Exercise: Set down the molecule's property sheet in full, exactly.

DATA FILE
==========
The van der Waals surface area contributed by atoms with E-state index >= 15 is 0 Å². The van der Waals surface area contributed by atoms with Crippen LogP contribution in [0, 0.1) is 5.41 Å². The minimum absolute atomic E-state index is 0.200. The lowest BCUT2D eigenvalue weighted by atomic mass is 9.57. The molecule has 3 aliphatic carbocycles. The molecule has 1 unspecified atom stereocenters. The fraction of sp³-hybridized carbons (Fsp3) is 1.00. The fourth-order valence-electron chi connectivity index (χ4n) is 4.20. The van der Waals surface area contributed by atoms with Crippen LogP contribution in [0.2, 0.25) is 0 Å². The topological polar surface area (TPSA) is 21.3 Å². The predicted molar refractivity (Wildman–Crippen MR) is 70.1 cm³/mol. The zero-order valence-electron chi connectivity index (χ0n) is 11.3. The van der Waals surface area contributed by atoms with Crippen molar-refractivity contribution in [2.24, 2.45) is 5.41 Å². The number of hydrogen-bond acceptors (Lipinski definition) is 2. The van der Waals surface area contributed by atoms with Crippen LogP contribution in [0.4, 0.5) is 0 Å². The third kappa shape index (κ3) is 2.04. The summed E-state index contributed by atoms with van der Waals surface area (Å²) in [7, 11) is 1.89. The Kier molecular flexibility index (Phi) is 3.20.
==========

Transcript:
The van der Waals surface area contributed by atoms with E-state index >= 15 is 0 Å². The van der Waals surface area contributed by atoms with Crippen LogP contribution in [0, 0.1) is 5.41 Å². The minimum absolute atomic E-state index is 0.200. The lowest BCUT2D eigenvalue weighted by atomic mass is 9.57. The molecule has 3 aliphatic carbocycles. The molecule has 1 unspecified atom stereocenters. The fraction of sp³-hybridized carbons (Fsp3) is 1.00. The fourth-order valence-electron chi connectivity index (χ4n) is 4.20. The van der Waals surface area contributed by atoms with Crippen LogP contribution in [0.2, 0.25) is 0 Å². The topological polar surface area (TPSA) is 21.3 Å². The predicted molar refractivity (Wildman–Crippen MR) is 70.1 cm³/mol. The zero-order valence-electron chi connectivity index (χ0n) is 11.3. The van der Waals surface area contributed by atoms with Crippen molar-refractivity contribution in [2.24, 2.45) is 5.41 Å². The number of hydrogen-bond acceptors (Lipinski definition) is 2. The van der Waals surface area contributed by atoms with Crippen LogP contribution in [0.4, 0.5) is 0 Å². The third kappa shape index (κ3) is 2.04. The summed E-state index contributed by atoms with van der Waals surface area (Å²) in [7, 11) is 1.89. The Kier molecular flexibility index (Phi) is 3.20.